This post is one pass at offering an explanation of my dissertation. I've had to come up with several of these over the past two years as I moved haltingly from brainstorming to proposal to actual writing, and none of them has satisfied me. The problem only gets worse over time, as the more I revise the more I find myself arguing against previous drafts of the abstract. The single sentence abstract has remained consistent: my dissertation is about eschatological discourses in the modern liberal tradition. The current 150-word abstract looks about like this:
While the relationship of liberal political thought to theological concepts is much-discussed, existing treatments often treat "the theological" as an undifferentiated terrain to which liberalism is generally hostile. I argue that the liberal tradition, broadly understood, has not followed an unambiguously secular/secularizing trajectory, nor has it failed to respond to theological challenges. Rather, the liberal tradition has been profoundly shaped by theological challenges, particularly during modern revolutions. Theological discourses, especially eschatological ones, are pervasive in these moments: both revolutionary and counterrevolutionary actors impute cosmic significance to their political goals, invoking final judgments and Kingdoms of God. Through engagement with major theorists of three modern revolutions (Hobbes on the English Civil Wars, Bruno Bauer on the Märzrevolution, J. M. Keynes on the October Revolution), this project sketches how the liberal tradition is shaped by the interpolation of eschatological concepts across the terrains of theology, politics, and economics.
I've learned to be fine with this, but naturally it's very broad, and it leaves the thesis and the stakes a bit too vague. The usual next step up from this is an abbreviated proposal of around 9–10 pages, including bibliography (or about a third of the length of the full proposal), which I won't reproduce here. But to provide some clarity for myself, and for anyone who may be interested, I'll try to draw out the argument a bit more, splitting it into "for" and "against" components.
What I'm arguing against: The outsize influence of Carl Schmitt in the political theology literature (as evidenced by the fact that we call it "the political theology literature") has led to an unfortunately common acceptance of what I call the "depoliticization thesis:" that liberalism, by relegating theology to private life and divvying up the prerogatives of the sovereign, has hollowed out "the political" and reduced it to a procedural shell. Schmitt describes this as "castrating a once-vital Leviathan (einen lebenskräftigen Leviathan zu verschneiden)," identifying Hobbes as the last authentic theorist of the state before the secularizing influence of Spinoza and Mendelssohn fully set in. The normative objections here are obvious—Schmitt is an authoritarian in the most charitable interpretations, and particularly in the 1930s, he treats "secularization" and "Judaization" (Verjudung) as synonyms. But it also doesn't really work as a descriptive account, which is why most "post-Marxist" adaptations of Schmitt, which selectively borrow from his theoretical approach while inverting some of its value judgments, don't satisfy me either. They usually reflect, as Adam Kotsko has argued, a "bias against the economic," a reflexive belief that the modern transition from sovereign prerogative to governmental administration somehow renders politics inauthentic or the state incoherent.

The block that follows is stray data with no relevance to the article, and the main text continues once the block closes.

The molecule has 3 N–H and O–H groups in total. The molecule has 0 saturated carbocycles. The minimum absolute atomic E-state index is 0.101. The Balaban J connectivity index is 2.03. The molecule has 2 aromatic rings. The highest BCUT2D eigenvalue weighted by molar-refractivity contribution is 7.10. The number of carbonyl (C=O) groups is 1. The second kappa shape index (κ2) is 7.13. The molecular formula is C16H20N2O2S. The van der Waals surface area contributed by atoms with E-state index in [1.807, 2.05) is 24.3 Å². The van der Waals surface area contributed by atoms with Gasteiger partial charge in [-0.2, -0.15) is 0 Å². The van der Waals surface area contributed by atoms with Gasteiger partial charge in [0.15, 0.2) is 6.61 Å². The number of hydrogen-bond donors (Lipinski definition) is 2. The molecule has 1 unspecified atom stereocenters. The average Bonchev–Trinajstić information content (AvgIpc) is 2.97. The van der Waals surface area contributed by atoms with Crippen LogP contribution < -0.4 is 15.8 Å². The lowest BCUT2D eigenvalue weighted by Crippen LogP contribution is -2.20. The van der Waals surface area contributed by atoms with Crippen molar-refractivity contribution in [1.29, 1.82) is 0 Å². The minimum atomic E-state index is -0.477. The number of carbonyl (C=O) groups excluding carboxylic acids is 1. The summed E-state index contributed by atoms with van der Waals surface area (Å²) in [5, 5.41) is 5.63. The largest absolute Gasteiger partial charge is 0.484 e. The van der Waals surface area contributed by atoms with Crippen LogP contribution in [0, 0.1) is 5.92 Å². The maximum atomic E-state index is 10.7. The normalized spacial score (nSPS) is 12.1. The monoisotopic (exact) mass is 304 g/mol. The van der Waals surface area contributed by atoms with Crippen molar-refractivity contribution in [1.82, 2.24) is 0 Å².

What I'm arguing for: Liberalism is characterized not by an excision of theology from politics, or a simple displacement of political matters onto the economic terrain. The liberal tradition is shaped by sustained negotiation about the boundaries of the political, economic, and theological. We can see this very acutely in modern revolutionary periods, often apprehended as eschatological crises, with millenarian hopes on the part of revolutionaries and apocalyptic fears on the part of reaction. Liberalism is neither inherently revolutionary nor counterrevolutionary. Rather, liberals construct a counter-eschatology that aims to quantify the risks and rewards of a given revolutionary moment. The equation of revolution and apocalypse ("secularized" as social collapse) still obtains for liberals, but this does not foreclose the possibility that some revolutionary collapses are worth it. In making these assessments, liberals default to a Whiggish, "providential" view of historical time as an homogeneous medium, in which there is deviation from the norm but rarely a complete break. The liberal tradition is not premised on a rejection of eschatology, in sum; it aims to sublimate apocalyptic ruptures within a providential continuity.This is still a weak summary. It's cluttered, and it relies heavily on concepts that are not explained and references that are not made explicit. The writing and re-writing of abstracts and abridged proposals will continue to leave me frustrated and unsatisfied, but here, for the record, is one pass at laying out the argument at the core of the project.